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What is a Hi-Speed USB Host Controller?

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  • Written By: R. Kayne
  • Edited By: O. Wallace
  • Last Modified Date: 17 April 2014
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Universal Serial Bus (USB) is an input/output port standard for computers and digital equipment, which allows easy transfer of data via a direct connection or cable. The original USB standard version has been superceded by hi-speed versions. A hi-speed USB host controller refers to the hardware inside the computer that provides hi-speed USB functionality to the ports.

USB first hit the market in November 1995, but the new standard had compatibility problems. These bugs were addressed and the subsequent USB version is now referred to as “original” USB 1.1. The data transfer rate (DTR) for USB 1.1 was impressive at 12 megabits per second (mbps), and it was intended to replace slower parallel and serial ports for peripheral devices. The first devices to be widely adopted for USB ports were keyboards and mice. Printers, scanners, external tape drives and other devices followed.

As demands for faster data transfer increased, a newer version of USB answered the call. USB 2.0 boasts maximum data rates of 480 mbps, 40x faster than original USB. Computers that supported the old standard required a new hi-speed USB host controller to take advantage of the faster speeds. Devices made for the new 2.0 standard, such as memory sticks and digital cameras, would default to the old, slower transfer speeds if plugged into a computer with a USB 1.1 controller installed.

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A hi-speed controller is built into modern computers, while older computers can be updated with the hardware. A controller is inexpensive and can be purchased anywhere computers are sold. It is a card that easily installs into any available slot in the motherboard. The back-facing plate of the controller provides two or more hi-speed USB ports.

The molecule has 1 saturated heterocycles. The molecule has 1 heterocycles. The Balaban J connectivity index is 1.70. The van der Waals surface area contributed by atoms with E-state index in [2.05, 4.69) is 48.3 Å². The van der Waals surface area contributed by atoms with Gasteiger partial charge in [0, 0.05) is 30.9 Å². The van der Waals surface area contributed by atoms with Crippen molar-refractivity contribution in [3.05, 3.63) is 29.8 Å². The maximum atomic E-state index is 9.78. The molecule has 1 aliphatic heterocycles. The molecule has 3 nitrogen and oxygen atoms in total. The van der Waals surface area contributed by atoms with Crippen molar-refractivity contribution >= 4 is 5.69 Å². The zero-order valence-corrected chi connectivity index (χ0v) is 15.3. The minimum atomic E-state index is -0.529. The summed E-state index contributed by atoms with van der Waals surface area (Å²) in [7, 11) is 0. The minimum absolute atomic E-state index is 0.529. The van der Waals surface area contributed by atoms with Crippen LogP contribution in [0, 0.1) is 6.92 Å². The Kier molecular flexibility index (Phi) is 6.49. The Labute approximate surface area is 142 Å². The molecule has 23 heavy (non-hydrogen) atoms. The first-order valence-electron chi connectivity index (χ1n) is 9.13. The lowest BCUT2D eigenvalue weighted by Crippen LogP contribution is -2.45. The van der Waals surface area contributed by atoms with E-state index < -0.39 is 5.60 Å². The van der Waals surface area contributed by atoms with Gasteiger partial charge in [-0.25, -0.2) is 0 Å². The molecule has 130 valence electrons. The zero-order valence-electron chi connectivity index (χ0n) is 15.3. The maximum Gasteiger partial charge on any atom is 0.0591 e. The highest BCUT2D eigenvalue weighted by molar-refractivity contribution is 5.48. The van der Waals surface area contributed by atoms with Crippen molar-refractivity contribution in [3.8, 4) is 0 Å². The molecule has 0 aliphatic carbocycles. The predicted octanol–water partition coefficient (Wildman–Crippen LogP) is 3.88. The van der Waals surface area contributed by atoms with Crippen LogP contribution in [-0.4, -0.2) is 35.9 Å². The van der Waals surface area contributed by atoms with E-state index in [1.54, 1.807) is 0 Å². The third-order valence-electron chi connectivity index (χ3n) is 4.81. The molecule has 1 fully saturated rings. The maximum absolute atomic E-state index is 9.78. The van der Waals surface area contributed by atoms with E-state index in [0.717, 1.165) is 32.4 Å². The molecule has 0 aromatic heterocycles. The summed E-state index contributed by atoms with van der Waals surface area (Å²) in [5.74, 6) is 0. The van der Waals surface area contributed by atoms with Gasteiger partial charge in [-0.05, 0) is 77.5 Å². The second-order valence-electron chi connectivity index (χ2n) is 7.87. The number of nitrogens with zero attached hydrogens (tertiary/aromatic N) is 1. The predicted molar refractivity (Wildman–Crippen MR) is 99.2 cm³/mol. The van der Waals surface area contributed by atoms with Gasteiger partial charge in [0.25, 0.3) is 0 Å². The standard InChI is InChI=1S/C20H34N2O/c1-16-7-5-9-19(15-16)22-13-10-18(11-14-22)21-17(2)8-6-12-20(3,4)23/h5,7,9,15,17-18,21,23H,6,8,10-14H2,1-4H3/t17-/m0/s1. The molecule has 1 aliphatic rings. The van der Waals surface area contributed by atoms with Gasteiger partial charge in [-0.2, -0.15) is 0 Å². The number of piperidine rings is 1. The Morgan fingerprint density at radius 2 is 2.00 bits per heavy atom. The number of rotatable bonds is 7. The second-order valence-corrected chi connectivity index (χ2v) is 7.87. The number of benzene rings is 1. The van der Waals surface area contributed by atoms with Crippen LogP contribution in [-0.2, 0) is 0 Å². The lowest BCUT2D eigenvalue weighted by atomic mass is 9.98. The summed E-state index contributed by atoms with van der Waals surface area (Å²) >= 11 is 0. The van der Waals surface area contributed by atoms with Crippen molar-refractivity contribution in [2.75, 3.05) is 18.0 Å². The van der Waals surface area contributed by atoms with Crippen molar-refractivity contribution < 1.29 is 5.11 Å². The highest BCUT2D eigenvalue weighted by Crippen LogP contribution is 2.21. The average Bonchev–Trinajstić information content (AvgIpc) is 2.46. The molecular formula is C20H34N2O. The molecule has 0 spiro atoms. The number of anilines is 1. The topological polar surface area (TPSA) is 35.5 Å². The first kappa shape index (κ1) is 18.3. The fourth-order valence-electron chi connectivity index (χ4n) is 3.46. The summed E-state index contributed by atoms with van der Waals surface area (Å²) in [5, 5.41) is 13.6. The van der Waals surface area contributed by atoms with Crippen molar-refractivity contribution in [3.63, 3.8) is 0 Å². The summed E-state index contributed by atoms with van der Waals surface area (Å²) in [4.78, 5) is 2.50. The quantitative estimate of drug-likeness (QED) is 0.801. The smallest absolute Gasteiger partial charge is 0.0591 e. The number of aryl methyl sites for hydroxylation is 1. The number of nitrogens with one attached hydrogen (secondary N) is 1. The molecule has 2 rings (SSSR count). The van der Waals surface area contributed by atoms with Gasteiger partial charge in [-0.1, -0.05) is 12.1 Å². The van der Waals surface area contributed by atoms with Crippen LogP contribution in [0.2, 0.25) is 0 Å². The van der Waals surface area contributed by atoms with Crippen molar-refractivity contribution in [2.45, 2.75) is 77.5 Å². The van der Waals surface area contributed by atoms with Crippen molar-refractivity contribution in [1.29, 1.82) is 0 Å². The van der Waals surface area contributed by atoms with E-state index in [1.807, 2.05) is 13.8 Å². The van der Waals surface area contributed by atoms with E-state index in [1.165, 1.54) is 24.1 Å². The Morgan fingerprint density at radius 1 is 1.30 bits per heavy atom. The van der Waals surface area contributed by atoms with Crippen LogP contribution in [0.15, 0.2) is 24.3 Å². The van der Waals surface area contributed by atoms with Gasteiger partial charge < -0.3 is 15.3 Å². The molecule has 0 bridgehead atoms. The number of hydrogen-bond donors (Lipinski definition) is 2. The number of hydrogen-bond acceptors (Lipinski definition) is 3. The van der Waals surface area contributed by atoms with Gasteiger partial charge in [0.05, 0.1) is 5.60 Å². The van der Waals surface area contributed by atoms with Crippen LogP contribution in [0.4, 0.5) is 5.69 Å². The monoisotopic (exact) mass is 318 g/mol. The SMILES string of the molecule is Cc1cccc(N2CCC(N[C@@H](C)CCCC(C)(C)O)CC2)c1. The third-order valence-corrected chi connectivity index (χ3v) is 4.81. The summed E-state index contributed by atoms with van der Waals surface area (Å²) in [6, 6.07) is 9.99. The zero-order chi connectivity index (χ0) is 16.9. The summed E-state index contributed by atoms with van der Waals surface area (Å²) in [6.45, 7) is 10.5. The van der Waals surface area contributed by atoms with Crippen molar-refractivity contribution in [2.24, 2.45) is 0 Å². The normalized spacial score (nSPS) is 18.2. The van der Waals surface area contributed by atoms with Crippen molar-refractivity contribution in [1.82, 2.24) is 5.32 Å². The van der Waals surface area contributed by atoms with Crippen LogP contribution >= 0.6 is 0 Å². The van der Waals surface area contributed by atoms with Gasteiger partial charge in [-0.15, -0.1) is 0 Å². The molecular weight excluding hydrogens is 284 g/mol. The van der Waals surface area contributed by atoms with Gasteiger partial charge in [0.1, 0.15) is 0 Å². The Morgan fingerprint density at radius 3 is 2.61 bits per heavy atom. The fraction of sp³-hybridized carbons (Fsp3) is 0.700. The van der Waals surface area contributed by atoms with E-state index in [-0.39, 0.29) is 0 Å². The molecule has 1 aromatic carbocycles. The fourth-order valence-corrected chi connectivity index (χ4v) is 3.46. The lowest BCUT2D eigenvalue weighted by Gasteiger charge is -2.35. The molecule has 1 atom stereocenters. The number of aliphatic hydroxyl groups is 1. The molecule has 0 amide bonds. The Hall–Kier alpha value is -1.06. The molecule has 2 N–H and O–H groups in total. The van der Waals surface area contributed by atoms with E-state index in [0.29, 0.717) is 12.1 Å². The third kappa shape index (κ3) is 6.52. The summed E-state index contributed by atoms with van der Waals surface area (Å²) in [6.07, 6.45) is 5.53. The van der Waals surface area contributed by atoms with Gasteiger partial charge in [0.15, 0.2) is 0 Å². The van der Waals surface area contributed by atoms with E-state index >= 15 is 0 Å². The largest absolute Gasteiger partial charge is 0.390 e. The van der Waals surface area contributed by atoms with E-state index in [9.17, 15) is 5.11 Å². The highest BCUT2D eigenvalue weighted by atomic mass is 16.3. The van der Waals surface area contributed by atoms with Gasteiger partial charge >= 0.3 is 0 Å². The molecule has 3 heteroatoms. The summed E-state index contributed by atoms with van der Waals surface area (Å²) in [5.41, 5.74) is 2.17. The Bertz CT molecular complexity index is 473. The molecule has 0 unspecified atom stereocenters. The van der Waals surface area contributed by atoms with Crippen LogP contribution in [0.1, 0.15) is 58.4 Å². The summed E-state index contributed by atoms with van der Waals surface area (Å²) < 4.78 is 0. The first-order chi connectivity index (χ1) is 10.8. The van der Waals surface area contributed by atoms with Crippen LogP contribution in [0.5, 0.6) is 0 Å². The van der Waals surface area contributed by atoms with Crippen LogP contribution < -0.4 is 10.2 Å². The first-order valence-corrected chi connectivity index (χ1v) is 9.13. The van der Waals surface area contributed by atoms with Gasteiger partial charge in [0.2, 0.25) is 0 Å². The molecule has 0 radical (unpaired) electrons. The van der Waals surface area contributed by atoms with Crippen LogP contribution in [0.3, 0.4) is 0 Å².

To take advantage of USB 2.0 speeds, both the computer and the device plugged into the USB port must both support the 2.0 standard. A hi-speed USB host controller cannot make a USB 1.1 device operate at 2.0 speeds. Hi-speed controllers are backwards compatible, however, falling back to the slower 1.1 standard for devices that require it.

One of the many advantages of USB ports is that they can operate in a daisy chain, and one controller can control several USB ports. If a computer doesn’t have enough ports for the user's needs, a USB hub can be added. The hub plugs into a single USB port while offering a “bay” of additional ports. Some devices might require a direct port or a powered hub, however. Powered hubs have their own A/C adapters.

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Discuss this Article

anon312744
Post 10

Actually there is no need to pay $30 just because they cost $30 at Best Buy. Try eBay. I got a USB wi-fi device there for under $7, just like the one my friend paid $35 for at Walmart.

anon255664
Post 9